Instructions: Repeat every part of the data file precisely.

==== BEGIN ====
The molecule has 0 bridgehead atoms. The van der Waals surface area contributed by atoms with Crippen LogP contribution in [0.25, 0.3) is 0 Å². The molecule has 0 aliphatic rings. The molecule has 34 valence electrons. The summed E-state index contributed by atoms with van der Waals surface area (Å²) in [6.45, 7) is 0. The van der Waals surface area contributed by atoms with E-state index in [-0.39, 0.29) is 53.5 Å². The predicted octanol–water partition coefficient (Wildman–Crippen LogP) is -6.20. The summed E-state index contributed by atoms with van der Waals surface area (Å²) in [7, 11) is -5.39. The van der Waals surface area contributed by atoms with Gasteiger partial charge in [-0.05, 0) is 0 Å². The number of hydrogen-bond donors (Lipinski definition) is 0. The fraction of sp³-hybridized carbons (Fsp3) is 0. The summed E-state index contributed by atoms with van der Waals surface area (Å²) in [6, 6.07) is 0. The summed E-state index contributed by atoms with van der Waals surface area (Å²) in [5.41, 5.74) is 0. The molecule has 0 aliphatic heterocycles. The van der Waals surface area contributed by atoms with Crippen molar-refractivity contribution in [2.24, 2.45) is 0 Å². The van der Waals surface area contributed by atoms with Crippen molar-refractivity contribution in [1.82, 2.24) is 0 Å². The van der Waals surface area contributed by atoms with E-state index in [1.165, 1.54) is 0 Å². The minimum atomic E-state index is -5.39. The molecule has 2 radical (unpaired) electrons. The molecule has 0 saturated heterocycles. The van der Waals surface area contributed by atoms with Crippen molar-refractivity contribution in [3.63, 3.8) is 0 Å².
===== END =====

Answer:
The molecule has 0 bridgehead atoms. The van der Waals surface area contributed by atoms with Crippen LogP contribution in [0.25, 0.3) is 0 Å². The molecule has 0 aliphatic rings. The molecule has 34 valence electrons. The summed E-state index contributed by atoms with van der Waals surface area (Å²) in [6.45, 7) is 0. The van der Waals surface area contributed by atoms with E-state index in [-0.39, 0.29) is 53.5 Å². The predicted octanol–water partition coefficient (Wildman–Crippen LogP) is -6.20. The summed E-state index contributed by atoms with van der Waals surface area (Å²) in [7, 11) is -5.39. The van der Waals surface area contributed by atoms with Gasteiger partial charge in [-0.05, 0) is 0 Å². The number of hydrogen-bond donors (Lipinski definition) is 0. The fraction of sp³-hybridized carbons (Fsp3) is 0. The summed E-state index contributed by atoms with van der Waals surface area (Å²) in [6, 6.07) is 0. The summed E-state index contributed by atoms with van der Waals surface area (Å²) in [5.41, 5.74) is 0. The molecule has 0 aliphatic heterocycles. The van der Waals surface area contributed by atoms with Crippen molar-refractivity contribution in [2.24, 2.45) is 0 Å². The van der Waals surface area contributed by atoms with Crippen molar-refractivity contribution in [1.82, 2.24) is 0 Å². The van der Waals surface area contributed by atoms with E-state index in [1.165, 1.54) is 0 Å². The minimum atomic E-state index is -5.39. The molecule has 2 radical (unpaired) electrons. The molecule has 0 saturated heterocycles. The van der Waals surface area contributed by atoms with Crippen molar-refractivity contribution in [3.63, 3.8) is 0 Å².